Top Tips for Finding a Dog Sitter

Top Tips for Finding a Dog Sitter

Many of us dog owners love nothing more than a dog-friendly holiday. Sometimes however, it just isn’t practical or possible to take them with us, so what do we do in those situations? What is the best option of care and for finding a trustworthy, quality dog sitter?

GPS for dogs

This information is probably most useful to those who, like us, own reactive dogs or dogs that require careful planning and organisation to leave. Jarvis finds it difficult to settle away from home and we have tried many different settings to discover this. This is what we wish we knew back then.

Your unique dog:

Titchwell Manor review

Firstly, think about your dog’s personality. A dog which is anxious or needs space, peace and home comforts will probably struggle in a crowded, noisy environment so kennels may not be appropriate. A dog that does not easily mix with other dogs, or react well to children, may not suit going to somebody else’s home with their family. A relaxed dog with fewer anxieties when away from home may be fine with a kennel environment- make the care and setting suit your own dogs needs.

Do your research:

Whatever type of care you have decided to use, Google the relevant local companies and ask around. Reviews of pet businesses are really helpful to get a flavour of the ethos of the service and to help you judge if it is right for your family. Local Facebook groups are great for this too, and you can often get very honest personal recommendations. Make sure that you follow up your research with a face to face meet. Leave enough time to take your dog with you and to see if you all get along and if this care suits your needs.

Before you meet, consider what you want from a dog sitter? Whatever ‘type’ of care you opt for (kennel, another home setting, or house sitter) you are probably seeking somebody who is reliable, trustworthy, patient, experienced, kind, and caring.

finding a a dog sitter

Ensure that the carer has the appropriate insurance and DBS checks. For in home care, this can also reassure you that your home is in good hands whilst you are away. Also check the carers experience with dogs. Quality dog carers often have lots of experience with dogs with many issues so will have the skills to be able to support and reassure your pet in your absence.

Exercise:

new whippet owners

Check how much exercise your dog will get in their holiday setting. This is important for them to feel calm and stimulated in your absence, but equally not be over exercised if they are not physically used to it. Their usual level is ideal to keep things as normal as possible for them.

Security:

finding a dog sitter

If considering leaving your dog to stay in another home, check that the premises are safe and secure, for example if they are prone to escaping check that the garden has secure fencing. If you have a food thief (like us) warn the carer of this, or of any other naughty habits, so that they can be aware and alert and keep your dog safe in your absence.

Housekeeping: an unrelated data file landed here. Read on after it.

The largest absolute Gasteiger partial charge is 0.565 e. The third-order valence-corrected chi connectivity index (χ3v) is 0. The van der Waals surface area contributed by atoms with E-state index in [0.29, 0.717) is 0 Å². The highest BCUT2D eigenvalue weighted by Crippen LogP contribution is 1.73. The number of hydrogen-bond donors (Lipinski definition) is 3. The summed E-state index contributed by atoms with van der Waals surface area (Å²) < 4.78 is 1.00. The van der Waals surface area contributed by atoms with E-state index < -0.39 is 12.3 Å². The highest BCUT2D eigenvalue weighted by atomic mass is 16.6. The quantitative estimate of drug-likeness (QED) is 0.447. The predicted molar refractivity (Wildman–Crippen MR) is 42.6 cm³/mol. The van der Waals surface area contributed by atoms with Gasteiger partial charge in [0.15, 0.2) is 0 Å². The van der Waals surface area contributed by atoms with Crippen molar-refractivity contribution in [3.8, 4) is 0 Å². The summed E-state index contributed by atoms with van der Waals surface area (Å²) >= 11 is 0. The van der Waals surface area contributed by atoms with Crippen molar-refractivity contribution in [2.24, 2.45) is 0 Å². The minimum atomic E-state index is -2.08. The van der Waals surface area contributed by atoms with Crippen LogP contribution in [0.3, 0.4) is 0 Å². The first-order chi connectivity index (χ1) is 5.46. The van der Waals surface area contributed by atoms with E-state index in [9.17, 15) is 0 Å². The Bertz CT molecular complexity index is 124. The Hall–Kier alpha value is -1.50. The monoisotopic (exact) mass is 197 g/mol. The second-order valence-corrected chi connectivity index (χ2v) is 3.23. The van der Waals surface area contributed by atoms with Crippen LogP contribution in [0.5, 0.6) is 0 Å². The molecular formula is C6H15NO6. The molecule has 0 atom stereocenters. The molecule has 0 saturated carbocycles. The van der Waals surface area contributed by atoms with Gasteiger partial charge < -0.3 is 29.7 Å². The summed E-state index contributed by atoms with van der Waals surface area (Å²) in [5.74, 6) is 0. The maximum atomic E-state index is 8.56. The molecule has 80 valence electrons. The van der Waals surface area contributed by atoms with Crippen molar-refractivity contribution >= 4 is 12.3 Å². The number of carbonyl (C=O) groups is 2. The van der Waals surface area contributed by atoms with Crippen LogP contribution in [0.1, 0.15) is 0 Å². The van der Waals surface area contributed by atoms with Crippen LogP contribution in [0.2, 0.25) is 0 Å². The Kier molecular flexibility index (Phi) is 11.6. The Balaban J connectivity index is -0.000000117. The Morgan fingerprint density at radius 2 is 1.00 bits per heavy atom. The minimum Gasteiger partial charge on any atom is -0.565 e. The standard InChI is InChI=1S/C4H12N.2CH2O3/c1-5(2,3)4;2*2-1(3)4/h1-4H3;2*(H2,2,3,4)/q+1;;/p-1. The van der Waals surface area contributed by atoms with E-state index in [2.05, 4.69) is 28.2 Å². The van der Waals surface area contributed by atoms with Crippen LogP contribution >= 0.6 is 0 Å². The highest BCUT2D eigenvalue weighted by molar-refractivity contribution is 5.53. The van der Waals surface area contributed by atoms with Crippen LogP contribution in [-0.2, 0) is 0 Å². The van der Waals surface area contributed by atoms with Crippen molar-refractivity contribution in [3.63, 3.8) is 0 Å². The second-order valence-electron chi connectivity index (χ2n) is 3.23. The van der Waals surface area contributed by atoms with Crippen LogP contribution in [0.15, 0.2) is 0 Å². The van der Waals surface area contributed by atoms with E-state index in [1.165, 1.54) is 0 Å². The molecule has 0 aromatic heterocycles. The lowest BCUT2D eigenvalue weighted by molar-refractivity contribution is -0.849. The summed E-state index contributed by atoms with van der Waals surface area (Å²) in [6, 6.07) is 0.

Relationship building:

cuddling dogs

If your dogs will be staying with another family it is important to allow them to build a relationship with the humans (and potential dogs and children) before they are living with them. Invest time in this. For sitters coming to your home, also build in regular walks and meets between the carer and your dog(s) so that they can get used to each other before your holiday. In between holidays, if you plan to use the same carer, try to maintain the momentum of the relationship so that a sitter coming to stay is not an unusual once a year experience.

A thorough handover:

relaxed dog

Before you go away, write down your dog’s quirks and routines. If the person that is caring for them knows the usual timings, routines, habits (like being a reluctant walker!) then they have a much better chance of being able to offer a settled and positive experience for your dog. This can feel like a bit of a mission (and look like a novel) but is so worth it. The carer may find their own versions of these routines but it gives them a positive start to their role of temporary owner and can help them understand your dog.

Be transparent:

whippets

Establish the level of contact that you want when you are away with the carer before you leave. We love receiving regular photos and updates and feel much happier if we know all is well back at base, whilst other owners may want to switch off and not have as much contact- it’s a very personal thing. Whatever your preference, make it clear so that you can go away and not worry.

The joy of finding a dog sitter:

car journeys with dogs

Through trial and error, we have now discovered two really amazing dog sitters to stay with our dogs in our home. They offer patience, kindness and plenty of TLC in our absence. Each time we go away, we leave a list of their routine and quirks (they have many!) and can then disappear (and relax), knowing that our dogs are happy too. Our dogs are our family so why wouldn’t we take the time to make it as lovely for them as we can?

I do hope that this has been useful reading and would love to hear your experiences of finding a dog sitter in the comments below.

Read more of our daily dog friendly living posts here.



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